Patch Tuesday: Meltdown, Spectre Fixes Could Impact AV Systems

Microsoft has added to the workload for system administrators after its January Patch Tuesday update fixed 56 flaws, including four public disclosures and one zero-day vulnerability.

Microsoft has already released special security advisories for fixes for the Meltdown and Spectre flaws, but has warned admins to beware of the potential performance impact these fixes could bring.

Meanwhile Adobe has released a single Priority 2 update for Flash Player (APSB18-01), which addresses an out-of-bounds read flaw that could lead to information exposure.

Patch Tuesday

Not withstanding the Meltdown and Spectre flaws, the first Patch Tuesday update in 2018 contained more than enough to keep system admins busy with 56 flaws, 16 of which are ranked ‘critical’ with 28 potentially leading to remote code execution.

Security firm Ivanti advised system admins to take the Meltdown and Spectre fixes seriously, as threat actors can be expected to exploit them in the wild.

But admins should “spend some time testing these as there are BSOD scenarios to avoid and potential for performance impacts,” the firm warned.

“Microsoft has released a total of 14 updates including the OS, IE, and SQL updates from last week and updates for .Net Framework, Office, and Flash Player for IE today,” explained Chris Goettl, director of product management at Ivanti. “These updates resolve a total of around 55 unique CVEs including 4 public disclosures and 1 zero day.”

“Three of the public disclosures are relating to the Meltdown and Spectre vulnerabilities. These were outlined in the Microsoft Advisory ADV180002. Microsoft has resolved the Meltdown vulnerability through code changes to the kernel. The other two vulnerabilities relating to Spectre are mitigated by firmware updates. You must install the OS updates and the firmware updates to fully mitigate these attack methods.

“The Zero Day pertains to a vulnerability in Office (CVE-2018-0802) that could allow the attacker to gain control of the target system. This can be mitigated by users running with less privileges.”

“Aside from Microsoft there are a number of 3rd party updates to be concerned about this month,” he added, pointing to the fix for the single vulnerability with Adobe Flash Player, as well as updates to Mozilla Firefox, VMware, and Oracle’s product suite.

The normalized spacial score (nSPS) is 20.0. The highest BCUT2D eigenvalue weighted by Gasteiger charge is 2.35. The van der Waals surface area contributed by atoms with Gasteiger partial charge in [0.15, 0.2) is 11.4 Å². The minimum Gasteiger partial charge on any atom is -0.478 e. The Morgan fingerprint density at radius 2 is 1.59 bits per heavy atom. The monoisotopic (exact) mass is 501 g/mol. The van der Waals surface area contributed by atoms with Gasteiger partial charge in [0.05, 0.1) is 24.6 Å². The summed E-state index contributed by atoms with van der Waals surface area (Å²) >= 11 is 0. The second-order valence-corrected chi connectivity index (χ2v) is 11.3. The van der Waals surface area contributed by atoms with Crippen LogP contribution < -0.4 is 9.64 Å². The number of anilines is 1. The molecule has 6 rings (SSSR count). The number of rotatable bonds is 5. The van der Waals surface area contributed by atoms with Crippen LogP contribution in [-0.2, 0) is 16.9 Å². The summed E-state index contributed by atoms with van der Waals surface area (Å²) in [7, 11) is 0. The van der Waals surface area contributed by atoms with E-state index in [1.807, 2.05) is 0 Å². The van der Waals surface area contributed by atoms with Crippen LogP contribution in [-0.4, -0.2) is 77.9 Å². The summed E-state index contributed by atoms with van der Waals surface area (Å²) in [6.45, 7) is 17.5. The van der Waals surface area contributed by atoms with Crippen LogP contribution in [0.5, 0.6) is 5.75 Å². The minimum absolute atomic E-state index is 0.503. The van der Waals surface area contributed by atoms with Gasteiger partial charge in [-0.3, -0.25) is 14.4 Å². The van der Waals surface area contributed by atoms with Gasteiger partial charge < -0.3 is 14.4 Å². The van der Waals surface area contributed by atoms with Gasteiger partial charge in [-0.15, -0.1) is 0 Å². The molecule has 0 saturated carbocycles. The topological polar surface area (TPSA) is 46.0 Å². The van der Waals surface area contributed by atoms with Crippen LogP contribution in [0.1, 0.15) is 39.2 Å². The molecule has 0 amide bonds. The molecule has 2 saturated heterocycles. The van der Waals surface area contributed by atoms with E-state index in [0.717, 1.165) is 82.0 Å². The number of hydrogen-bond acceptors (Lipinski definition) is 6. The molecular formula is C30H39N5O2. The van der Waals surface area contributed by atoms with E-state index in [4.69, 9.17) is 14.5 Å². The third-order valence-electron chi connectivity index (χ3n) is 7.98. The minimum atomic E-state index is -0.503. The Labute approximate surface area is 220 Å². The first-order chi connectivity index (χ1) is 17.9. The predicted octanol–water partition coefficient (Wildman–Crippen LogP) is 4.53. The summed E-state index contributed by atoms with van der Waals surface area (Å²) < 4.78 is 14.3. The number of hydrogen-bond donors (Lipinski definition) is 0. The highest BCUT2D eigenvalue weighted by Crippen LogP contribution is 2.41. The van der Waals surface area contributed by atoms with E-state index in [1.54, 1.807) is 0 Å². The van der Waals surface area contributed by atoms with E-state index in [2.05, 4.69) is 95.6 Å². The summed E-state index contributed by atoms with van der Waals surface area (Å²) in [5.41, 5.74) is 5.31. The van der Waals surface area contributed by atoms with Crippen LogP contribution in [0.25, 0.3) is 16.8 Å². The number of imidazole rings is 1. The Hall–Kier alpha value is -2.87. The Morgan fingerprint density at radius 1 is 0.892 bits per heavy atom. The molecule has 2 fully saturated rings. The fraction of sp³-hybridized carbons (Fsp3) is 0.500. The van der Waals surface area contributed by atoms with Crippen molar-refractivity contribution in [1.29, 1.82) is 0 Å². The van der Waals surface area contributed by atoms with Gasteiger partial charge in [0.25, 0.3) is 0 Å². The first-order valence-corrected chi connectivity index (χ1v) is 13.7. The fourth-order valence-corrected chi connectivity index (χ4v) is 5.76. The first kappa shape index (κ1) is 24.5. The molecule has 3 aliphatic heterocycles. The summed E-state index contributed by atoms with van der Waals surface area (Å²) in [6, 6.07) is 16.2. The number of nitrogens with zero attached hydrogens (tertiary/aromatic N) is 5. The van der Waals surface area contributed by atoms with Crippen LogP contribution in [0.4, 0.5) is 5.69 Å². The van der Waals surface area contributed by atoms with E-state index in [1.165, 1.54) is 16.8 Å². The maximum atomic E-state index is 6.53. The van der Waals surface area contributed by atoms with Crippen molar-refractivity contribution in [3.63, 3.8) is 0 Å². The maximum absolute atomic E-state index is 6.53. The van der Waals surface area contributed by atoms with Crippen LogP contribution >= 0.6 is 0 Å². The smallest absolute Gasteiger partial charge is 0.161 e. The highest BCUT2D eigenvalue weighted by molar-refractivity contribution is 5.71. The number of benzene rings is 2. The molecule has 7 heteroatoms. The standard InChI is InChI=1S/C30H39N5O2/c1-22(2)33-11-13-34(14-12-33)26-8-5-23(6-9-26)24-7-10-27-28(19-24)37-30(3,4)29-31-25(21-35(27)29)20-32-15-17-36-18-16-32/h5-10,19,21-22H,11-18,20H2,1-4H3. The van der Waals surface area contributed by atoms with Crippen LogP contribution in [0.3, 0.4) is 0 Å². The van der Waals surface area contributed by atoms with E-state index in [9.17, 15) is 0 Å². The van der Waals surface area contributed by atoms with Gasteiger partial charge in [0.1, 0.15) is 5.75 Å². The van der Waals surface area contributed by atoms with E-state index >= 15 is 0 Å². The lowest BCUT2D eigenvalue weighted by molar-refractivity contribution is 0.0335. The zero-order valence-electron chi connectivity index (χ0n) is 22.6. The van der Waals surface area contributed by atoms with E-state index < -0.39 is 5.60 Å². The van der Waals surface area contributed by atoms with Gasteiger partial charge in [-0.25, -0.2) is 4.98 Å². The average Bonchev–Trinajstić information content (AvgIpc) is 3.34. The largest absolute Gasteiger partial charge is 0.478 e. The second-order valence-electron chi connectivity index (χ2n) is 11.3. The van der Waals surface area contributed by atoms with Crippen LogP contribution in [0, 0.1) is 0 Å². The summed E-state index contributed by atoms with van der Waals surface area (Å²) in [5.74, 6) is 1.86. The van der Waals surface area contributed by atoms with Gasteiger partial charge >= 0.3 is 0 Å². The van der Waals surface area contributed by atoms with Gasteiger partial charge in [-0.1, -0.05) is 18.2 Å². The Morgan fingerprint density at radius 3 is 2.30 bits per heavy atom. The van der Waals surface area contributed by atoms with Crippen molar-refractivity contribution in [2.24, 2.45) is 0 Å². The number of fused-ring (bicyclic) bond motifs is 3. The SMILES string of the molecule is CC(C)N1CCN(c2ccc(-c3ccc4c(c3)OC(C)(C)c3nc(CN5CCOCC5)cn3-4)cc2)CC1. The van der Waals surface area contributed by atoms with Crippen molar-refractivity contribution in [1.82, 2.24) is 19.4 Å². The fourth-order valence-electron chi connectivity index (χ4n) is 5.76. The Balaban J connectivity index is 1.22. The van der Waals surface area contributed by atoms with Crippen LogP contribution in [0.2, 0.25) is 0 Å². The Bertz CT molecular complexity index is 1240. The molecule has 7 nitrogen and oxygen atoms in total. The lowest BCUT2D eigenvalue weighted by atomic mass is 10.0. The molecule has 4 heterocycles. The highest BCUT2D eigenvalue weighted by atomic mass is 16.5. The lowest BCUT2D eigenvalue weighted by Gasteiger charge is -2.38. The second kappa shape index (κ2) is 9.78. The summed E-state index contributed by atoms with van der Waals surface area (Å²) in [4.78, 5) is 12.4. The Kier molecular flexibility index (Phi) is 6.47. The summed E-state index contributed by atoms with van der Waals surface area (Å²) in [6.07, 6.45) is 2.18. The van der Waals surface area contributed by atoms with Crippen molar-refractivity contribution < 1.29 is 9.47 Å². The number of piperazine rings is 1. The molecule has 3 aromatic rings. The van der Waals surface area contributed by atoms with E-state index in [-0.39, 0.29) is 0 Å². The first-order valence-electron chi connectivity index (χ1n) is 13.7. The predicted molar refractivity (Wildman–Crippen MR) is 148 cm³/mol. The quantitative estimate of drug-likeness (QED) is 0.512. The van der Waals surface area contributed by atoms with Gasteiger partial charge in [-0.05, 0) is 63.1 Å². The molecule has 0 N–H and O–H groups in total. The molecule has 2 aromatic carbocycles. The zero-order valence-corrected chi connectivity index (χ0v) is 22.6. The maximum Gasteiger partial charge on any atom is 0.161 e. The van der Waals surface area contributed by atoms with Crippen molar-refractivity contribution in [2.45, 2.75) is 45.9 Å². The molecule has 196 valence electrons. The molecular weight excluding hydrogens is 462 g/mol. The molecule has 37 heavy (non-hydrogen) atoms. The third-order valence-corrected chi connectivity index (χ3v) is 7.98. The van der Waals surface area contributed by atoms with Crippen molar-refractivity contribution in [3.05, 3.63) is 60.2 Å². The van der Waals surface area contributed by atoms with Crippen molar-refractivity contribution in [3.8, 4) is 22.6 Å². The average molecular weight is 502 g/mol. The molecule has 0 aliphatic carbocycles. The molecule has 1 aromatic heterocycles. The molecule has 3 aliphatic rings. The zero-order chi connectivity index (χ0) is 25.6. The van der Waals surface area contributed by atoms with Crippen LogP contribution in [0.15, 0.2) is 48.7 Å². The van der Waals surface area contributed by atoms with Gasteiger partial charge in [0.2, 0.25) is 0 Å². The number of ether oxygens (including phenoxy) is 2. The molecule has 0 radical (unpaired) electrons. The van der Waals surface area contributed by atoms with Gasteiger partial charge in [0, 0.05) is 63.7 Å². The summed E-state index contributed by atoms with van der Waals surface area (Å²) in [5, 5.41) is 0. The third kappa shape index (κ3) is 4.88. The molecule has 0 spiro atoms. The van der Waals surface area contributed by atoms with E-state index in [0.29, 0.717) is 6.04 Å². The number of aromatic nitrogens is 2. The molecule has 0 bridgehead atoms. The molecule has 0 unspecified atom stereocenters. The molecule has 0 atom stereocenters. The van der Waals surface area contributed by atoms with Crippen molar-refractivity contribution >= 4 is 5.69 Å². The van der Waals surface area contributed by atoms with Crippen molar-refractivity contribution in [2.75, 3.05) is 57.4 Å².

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Anti-Virus Clash

Meanwhile Jimmy Graham, director of product management at Qualys also warned system admins to test all the OS-level and BIOS (microcode) patches for Meltdown and Spectre, as they “may lead to performance issues.”

“Some of these updates are incompatible with third-party antivirus software, and may require updating AV on workstations and servers,” said Graham. “Microsoft has released guidance documents for both Windows clients and servers. Windows Server requires registry changes in order to implement the protections added by the patches.

“Aside from these patches, today Microsoft has released patches covering 56 other vulnerabilities. Of these vulnerabilities, 16 are ranked as “Critical,” with 28 potentially leading to remote code execution.”

The patches cover a range of Microsoft products including both Word and Outlook, which should also be prioritised, although most of the patches are (as usual) for Microsoft’s browsers (Internet Explorer and Edge) and the Scripting Engine.

Graham says the priority for system admins this month are CVE-2017-5753 (Bounds check bypass – Spectre); CVE-2017-5715 (Branch target injection – Spectre); CVE-2017-5754 (Rogue data cache load – Meltdown); CVE-2018-0793 (Outlook); CVE-2018-0794 (Word), and finally multiple CVEs (browser patches – scripting engine).

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Tom Jowitt

Tom Jowitt is a leading British tech freelancer and long standing contributor to Silicon UK. He is also a bit of a Lord of the Rings nut...

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